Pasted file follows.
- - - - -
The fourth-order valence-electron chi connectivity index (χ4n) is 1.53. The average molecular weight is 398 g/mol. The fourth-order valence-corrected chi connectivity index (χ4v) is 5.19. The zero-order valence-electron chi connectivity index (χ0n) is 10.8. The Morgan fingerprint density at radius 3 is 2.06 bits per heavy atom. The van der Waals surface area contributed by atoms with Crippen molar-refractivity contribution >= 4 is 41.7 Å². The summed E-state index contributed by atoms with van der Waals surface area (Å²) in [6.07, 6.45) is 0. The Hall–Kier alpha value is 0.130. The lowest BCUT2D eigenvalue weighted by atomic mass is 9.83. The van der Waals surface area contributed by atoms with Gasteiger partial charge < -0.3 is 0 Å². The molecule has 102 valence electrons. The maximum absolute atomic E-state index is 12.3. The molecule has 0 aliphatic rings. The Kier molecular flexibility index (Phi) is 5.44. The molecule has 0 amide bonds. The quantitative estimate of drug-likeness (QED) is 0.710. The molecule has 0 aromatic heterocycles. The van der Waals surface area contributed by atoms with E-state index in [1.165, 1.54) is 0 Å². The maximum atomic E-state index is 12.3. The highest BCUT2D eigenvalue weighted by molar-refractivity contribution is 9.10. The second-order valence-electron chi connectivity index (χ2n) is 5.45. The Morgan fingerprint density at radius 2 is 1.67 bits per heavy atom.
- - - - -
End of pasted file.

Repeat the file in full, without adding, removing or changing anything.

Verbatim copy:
The fourth-order valence-electron chi connectivity index (χ4n) is 1.53. The average molecular weight is 398 g/mol. The fourth-order valence-corrected chi connectivity index (χ4v) is 5.19. The zero-order valence-electron chi connectivity index (χ0n) is 10.8. The Morgan fingerprint density at radius 3 is 2.06 bits per heavy atom. The van der Waals surface area contributed by atoms with Crippen molar-refractivity contribution >= 4 is 41.7 Å². The summed E-state index contributed by atoms with van der Waals surface area (Å²) in [6.07, 6.45) is 0. The Hall–Kier alpha value is 0.130. The lowest BCUT2D eigenvalue weighted by atomic mass is 9.83. The van der Waals surface area contributed by atoms with Gasteiger partial charge < -0.3 is 0 Å². The molecule has 102 valence electrons. The maximum absolute atomic E-state index is 12.3. The molecule has 0 aliphatic rings. The Kier molecular flexibility index (Phi) is 5.44. The molecule has 0 amide bonds. The quantitative estimate of drug-likeness (QED) is 0.710. The molecule has 0 aromatic heterocycles. The van der Waals surface area contributed by atoms with E-state index in [1.165, 1.54) is 0 Å². The maximum atomic E-state index is 12.3. The highest BCUT2D eigenvalue weighted by molar-refractivity contribution is 9.10. The second-order valence-electron chi connectivity index (χ2n) is 5.45. The Morgan fingerprint density at radius 2 is 1.67 bits per heavy atom.